January 19, 2011
Earth’s Amino Acids Could Have Come From Asteroids
According to new NASA research, a wider range of asteroids were capable of creating the kind of amino acids used by life on Earth.
Researchers at NASA's Goddard Space Flight Center reported in 2009 that they discovered an excess of the left-handed form of the amino acid isovaline in samples of meteorites that came from carbon-rich asteroids.
NASA said that this discovery suggests that left-handed life got its start in space, where conditions in asteroids favored the creation of left-handed amino acids.
Amino acids come in two varieties that are mirror images of each other. Earth uses the left-handed kind exclusively, but scientists say that right-handed amino acids would work fine.
"This tells us our initial discovery wasn't a fluke; that there really was something going on in the asteroids where these meteorites came from that favors the creation of left-handed amino acids," Dr. Daniel Glavin of NASA Goddard said in a statement. Glavin is lead author of a paper about this research published online in Meteoritics and Planetary Science January 17.
"This research builds on over a decade of work on excesses of left-handed isovaline in carbon-rich meteorites," Dr. Jason Dworkin of NASA Goddard, a co-author on the paper, said in a statement.
"Initially, John Cronin and Sandra Pizzarello of Arizona State University showed a small but significant excess of L-isovaline in two CM2 meteorites. Last year we showed that L-isovaline excesses appear to track with the history of hot water on the asteroid from which the meteorites came. In this work we have studied some exceptionally rare meteorites which witnessed large amounts of water on the asteroid. We were gratified that the meteorites in this study corroborate our hypothesis," explained Dworkin.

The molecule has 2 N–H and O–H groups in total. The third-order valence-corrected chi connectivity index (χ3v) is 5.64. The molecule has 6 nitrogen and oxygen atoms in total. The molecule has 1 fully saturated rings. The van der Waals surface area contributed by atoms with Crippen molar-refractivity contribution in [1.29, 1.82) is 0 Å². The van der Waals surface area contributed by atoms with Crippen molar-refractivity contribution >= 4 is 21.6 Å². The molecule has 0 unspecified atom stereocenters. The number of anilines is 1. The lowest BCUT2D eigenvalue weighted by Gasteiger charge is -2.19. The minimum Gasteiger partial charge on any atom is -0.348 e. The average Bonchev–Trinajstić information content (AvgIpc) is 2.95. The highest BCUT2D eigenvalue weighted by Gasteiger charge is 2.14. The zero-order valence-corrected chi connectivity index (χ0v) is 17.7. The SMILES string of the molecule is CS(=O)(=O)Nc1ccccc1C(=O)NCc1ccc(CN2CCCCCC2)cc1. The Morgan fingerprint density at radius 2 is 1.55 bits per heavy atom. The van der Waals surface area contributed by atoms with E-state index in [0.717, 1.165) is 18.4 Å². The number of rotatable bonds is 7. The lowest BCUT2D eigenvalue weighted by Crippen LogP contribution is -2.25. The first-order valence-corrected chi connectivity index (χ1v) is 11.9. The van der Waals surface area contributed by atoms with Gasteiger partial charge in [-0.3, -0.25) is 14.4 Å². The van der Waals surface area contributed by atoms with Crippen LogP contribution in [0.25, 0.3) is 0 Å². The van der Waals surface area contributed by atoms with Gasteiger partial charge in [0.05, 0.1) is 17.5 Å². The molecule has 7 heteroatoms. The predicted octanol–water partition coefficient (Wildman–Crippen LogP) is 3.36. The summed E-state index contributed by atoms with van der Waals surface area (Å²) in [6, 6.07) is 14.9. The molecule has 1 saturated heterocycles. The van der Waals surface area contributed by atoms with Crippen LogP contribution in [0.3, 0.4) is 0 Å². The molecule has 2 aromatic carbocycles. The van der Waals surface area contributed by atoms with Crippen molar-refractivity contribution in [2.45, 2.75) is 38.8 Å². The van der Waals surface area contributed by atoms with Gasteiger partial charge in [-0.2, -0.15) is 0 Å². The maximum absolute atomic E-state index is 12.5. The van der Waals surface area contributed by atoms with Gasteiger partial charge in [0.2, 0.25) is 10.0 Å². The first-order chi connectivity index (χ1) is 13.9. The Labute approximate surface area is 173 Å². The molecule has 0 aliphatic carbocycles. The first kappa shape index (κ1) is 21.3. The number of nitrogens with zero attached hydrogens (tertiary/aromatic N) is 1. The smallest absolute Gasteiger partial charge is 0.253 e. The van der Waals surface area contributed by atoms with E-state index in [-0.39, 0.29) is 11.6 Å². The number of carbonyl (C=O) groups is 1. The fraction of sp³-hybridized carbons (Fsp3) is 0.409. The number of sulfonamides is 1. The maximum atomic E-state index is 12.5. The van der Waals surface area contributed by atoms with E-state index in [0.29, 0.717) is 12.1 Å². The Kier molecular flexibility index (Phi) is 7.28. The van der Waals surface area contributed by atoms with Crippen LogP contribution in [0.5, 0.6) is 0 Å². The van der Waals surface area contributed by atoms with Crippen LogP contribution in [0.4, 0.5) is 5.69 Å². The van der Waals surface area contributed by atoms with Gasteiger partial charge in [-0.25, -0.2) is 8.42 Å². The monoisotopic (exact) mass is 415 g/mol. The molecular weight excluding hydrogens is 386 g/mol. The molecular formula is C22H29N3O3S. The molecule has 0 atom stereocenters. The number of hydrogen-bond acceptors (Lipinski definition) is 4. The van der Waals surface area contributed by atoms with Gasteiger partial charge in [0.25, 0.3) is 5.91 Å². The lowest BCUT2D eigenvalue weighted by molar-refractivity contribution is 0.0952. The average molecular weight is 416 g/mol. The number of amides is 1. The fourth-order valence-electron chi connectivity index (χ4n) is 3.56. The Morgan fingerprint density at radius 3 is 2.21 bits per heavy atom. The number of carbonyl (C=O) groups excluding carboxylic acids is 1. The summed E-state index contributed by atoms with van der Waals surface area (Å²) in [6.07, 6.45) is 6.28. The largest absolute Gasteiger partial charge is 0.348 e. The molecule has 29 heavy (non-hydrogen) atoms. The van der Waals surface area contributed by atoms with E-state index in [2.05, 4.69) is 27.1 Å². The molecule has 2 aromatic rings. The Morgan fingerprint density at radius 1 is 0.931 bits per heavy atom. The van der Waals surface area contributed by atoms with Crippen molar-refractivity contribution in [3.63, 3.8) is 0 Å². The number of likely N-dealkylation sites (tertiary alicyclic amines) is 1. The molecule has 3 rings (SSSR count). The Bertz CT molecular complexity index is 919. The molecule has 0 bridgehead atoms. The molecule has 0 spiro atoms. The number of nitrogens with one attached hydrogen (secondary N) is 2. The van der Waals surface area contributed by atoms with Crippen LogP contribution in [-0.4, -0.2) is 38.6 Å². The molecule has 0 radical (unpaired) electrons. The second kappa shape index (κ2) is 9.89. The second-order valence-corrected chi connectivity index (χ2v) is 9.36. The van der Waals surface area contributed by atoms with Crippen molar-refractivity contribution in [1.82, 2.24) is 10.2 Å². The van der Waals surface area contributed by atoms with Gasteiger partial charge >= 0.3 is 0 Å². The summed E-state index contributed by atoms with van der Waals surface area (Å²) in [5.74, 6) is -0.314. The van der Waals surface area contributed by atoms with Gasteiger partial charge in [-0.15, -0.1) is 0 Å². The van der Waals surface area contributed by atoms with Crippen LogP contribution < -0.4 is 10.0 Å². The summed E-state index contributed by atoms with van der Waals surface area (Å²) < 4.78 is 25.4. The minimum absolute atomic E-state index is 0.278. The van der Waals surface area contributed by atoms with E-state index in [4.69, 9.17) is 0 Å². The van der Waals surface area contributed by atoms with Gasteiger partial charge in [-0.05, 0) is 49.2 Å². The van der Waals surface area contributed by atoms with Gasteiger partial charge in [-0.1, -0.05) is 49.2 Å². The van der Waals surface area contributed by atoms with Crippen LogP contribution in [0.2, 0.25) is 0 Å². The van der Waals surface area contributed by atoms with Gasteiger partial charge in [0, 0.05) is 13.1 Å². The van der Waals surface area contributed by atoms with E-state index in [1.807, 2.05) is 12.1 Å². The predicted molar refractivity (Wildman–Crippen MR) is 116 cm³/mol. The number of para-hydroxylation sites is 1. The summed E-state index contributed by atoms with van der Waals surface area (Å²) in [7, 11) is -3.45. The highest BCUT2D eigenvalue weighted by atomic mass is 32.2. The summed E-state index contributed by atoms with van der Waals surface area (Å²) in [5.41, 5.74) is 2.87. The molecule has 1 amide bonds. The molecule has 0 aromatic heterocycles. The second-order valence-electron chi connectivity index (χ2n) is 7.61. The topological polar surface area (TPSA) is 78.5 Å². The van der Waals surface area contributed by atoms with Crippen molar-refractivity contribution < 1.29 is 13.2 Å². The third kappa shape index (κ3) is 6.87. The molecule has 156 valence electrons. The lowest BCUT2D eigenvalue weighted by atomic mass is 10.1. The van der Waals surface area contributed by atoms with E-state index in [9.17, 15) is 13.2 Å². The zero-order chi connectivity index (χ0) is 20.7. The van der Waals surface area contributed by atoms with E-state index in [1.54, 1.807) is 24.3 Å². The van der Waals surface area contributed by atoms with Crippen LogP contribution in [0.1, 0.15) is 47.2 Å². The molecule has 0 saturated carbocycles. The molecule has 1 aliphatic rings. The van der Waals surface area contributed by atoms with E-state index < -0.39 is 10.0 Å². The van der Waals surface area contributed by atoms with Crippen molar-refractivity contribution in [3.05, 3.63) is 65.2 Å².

According to Glavin, L-isovaline excesses in these water-altered type 1 meteorites suggest that extra left-handed amino acids in water-altered meteorites are more common than previously thought.
The researchers said that there are several processes to create extra left-handed amino acids, and it will take more research to identify the specific reaction to them.
However, "liquid water seems to be the key," Glavin wrote. "We can tell how much these asteroids were altered by liquid water by analyzing the minerals their meteorites contain. The more these asteroids were altered, the greater the excess L-isovaline we found. This indicates some process involving liquid water favors the creation of left-handed amino acids."
Another clue comes from the total amount of isovaline found in each meteorite.
"In the meteorites with the largest left-handed excess, we find about 1,000 times less isovaline than in meteorites with a small or non-detectable left-handed excess. This tells us that to get the excess, you need to use up or destroy the amino acid, so the process is a double-edged sword," says Glavin.
He said that the water-alteration process only amplifies a small existing left-handed excess, it does not create the bias.
Something in the pre-solar nebula created a small bias toward L-isovaline and presumably many other left-handed amino acids as well.
Image 1: This artist's concept uses hands to illustrate the left and right-handed versions of the amino acid isovaline. Credit: NASA/Mary Pat Hrybyk-Keith
Image 2: This is a photo of a carbon-rich meteorite analyzed in the study. Credit: Antarctic Meteorite Laboratory/NASA Johnson Space Center
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